Pretoria and Groote Schuur Minutes. This put paid to the trail and nothing
more was heard about it after that.
Ronnie and Janet remained in hiding because the police never said that they
had given up their search for them. But three months later the two were
instructed to break cover and did so with little fanfare. No further action
was taken against them.
Right up to the early months of 1991 the channel to Vula remained open and
continued to carry heavy traffic. Most of this was in the form of prepared
documentation that the comrades could use internally. It saved them the
bother of having to prepare such documents and allowed them to concentrate
their efforts on production and distribution.
The question of the role of the underground remained unresolved. So long as
the regime maintained its arrogant attitude and the situation could not be
said to be irreversible there was a need to maintain structures that could
be aroused to carry on the struggle. Even after the ANC renounced the armed
struggle there was a need to ensure that weapons were securely stored in
the event of a sudden reversal.
Vula's communications network had proved so valuable that there was talk of
moving the whole thing to South Africa. There was no need to keep the
London outpost as there was no longer anyone to communicate with in Lusaka.
With the entire leadership now based in South Africa it made sense to bring
Vula's external resources home to ensure that internal links were
maintained and strengthened.
But as the months passed the underground came closer to the surface and it
was soon indistinguishable from the surface. The communications needs of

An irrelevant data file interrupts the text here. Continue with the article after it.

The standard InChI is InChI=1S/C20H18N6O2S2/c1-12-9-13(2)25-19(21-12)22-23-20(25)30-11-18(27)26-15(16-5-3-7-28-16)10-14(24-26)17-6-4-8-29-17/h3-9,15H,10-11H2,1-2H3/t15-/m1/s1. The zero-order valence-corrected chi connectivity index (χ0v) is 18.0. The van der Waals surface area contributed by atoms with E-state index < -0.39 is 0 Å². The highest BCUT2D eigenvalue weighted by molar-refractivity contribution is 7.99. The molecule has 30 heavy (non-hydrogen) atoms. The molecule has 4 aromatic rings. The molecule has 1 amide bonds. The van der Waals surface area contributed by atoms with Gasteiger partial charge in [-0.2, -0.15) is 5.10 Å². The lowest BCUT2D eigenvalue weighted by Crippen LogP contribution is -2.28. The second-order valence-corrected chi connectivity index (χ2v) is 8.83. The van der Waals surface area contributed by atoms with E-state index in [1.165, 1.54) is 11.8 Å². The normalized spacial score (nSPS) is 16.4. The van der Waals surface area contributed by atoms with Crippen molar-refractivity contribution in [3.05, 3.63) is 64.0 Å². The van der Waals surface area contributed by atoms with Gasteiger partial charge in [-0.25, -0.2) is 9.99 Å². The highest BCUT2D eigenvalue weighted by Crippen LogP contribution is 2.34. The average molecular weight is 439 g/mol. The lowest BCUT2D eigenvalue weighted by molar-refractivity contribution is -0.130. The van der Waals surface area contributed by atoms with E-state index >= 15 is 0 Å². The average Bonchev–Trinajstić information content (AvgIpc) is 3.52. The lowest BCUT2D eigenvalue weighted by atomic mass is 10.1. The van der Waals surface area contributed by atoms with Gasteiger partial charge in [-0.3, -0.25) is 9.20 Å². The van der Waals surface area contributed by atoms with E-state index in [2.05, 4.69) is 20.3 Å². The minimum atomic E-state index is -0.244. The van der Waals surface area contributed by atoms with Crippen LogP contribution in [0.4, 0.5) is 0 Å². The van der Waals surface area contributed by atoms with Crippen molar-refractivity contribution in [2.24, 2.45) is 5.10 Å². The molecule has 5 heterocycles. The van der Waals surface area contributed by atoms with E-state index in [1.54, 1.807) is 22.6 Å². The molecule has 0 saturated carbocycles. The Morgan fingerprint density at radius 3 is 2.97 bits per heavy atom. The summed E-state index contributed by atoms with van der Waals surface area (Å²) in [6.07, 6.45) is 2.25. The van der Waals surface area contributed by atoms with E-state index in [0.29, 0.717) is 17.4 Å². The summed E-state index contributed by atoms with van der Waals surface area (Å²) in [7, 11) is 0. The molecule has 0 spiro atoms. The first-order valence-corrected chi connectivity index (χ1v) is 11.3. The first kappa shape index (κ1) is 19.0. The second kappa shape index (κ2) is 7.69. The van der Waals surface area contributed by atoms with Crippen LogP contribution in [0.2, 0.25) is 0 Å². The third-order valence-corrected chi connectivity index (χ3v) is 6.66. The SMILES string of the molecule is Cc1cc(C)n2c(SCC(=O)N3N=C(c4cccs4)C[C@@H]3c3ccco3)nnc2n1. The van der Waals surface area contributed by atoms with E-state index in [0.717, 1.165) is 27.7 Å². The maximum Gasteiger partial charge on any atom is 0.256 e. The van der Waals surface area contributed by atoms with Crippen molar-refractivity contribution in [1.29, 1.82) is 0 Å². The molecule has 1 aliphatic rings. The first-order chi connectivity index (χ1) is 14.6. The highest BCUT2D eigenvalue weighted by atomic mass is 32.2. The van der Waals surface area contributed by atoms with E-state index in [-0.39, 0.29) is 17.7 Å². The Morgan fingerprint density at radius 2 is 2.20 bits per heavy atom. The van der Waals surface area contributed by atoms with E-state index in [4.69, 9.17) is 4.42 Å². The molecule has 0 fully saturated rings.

the movement did not disappear but no longer was there any need to maintain
a clandestine network. Communications too could come in from the cold.
The lessons of Vula are clear. Without first-class communications you
cannot carry out a successful underground operation. Underground does not
mean silence, it simply means operating at a different level - one that
operates in parallel but separately from the above-ground. Both levels need
to be able to communicate in order to operate effectively but in the
underground communication links are more critical as they are the cement
that binds together the parts.
Vula carried out its activities over a two-year period and during that time
more structures were created than during the previous twenty years.
Although perhaps fewer weapons were smuggled in than during the previous
twenty years, fewer ended up in enemy hands and fewer people were captured.
It is clear that the regime received a major shock when they uncovered
Vula. They had no idea of what was going on and it would be fair to say
that the sophistication of the operation must have convinced the enemy's
negotiators that they were not dealing with the ANC of old. When they
discovered that their security apparatus was thoroughly infiltrated with
'moles' who were passing confidential information to the ANC via Vula they
must have felt very unsafe indeed. And when they realised that they were
dealing with an underground that could easily contain itself after
receiving a severe knock their complacency must have been shattered.
Vula should serve as an example for the present. The need for good
communications are as important today as they were in the days of the
underground. Good communications will ensure that the party shares the same
information and approaches key issues with a united voice.